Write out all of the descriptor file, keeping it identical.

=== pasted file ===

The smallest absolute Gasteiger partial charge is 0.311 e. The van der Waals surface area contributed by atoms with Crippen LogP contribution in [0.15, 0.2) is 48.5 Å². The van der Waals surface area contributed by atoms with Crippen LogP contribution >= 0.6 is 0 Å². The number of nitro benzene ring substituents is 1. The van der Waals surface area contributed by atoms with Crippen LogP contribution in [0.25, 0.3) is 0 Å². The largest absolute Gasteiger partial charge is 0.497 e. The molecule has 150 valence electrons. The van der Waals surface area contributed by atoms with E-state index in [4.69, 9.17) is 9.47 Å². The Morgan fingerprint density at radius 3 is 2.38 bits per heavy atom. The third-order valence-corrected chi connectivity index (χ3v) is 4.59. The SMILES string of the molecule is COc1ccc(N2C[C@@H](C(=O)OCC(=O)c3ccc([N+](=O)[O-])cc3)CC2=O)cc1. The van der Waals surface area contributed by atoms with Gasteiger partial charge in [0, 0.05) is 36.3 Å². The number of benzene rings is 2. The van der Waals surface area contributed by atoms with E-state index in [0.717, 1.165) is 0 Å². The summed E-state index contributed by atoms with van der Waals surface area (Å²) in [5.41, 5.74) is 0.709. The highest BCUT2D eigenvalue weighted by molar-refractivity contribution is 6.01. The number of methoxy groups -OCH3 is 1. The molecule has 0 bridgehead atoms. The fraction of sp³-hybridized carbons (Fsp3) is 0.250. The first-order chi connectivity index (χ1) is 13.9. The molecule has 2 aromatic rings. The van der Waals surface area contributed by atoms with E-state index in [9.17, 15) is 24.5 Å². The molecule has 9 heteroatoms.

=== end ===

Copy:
The smallest absolute Gasteiger partial charge is 0.311 e. The van der Waals surface area contributed by atoms with Crippen LogP contribution in [0.15, 0.2) is 48.5 Å². The van der Waals surface area contributed by atoms with Crippen LogP contribution >= 0.6 is 0 Å². The number of nitro benzene ring substituents is 1. The van der Waals surface area contributed by atoms with Crippen LogP contribution in [0.25, 0.3) is 0 Å². The largest absolute Gasteiger partial charge is 0.497 e. The molecule has 150 valence electrons. The van der Waals surface area contributed by atoms with E-state index in [4.69, 9.17) is 9.47 Å². The Morgan fingerprint density at radius 3 is 2.38 bits per heavy atom. The third-order valence-corrected chi connectivity index (χ3v) is 4.59. The SMILES string of the molecule is COc1ccc(N2C[C@@H](C(=O)OCC(=O)c3ccc([N+](=O)[O-])cc3)CC2=O)cc1. The van der Waals surface area contributed by atoms with Gasteiger partial charge in [0, 0.05) is 36.3 Å². The number of benzene rings is 2. The van der Waals surface area contributed by atoms with E-state index in [0.717, 1.165) is 0 Å². The summed E-state index contributed by atoms with van der Waals surface area (Å²) in [5.41, 5.74) is 0.709. The highest BCUT2D eigenvalue weighted by molar-refractivity contribution is 6.01. The number of methoxy groups -OCH3 is 1. The molecule has 0 bridgehead atoms. The fraction of sp³-hybridized carbons (Fsp3) is 0.250. The first-order chi connectivity index (χ1) is 13.9. The molecule has 2 aromatic rings. The van der Waals surface area contributed by atoms with E-state index in [9.17, 15) is 24.5 Å². The molecule has 9 heteroatoms.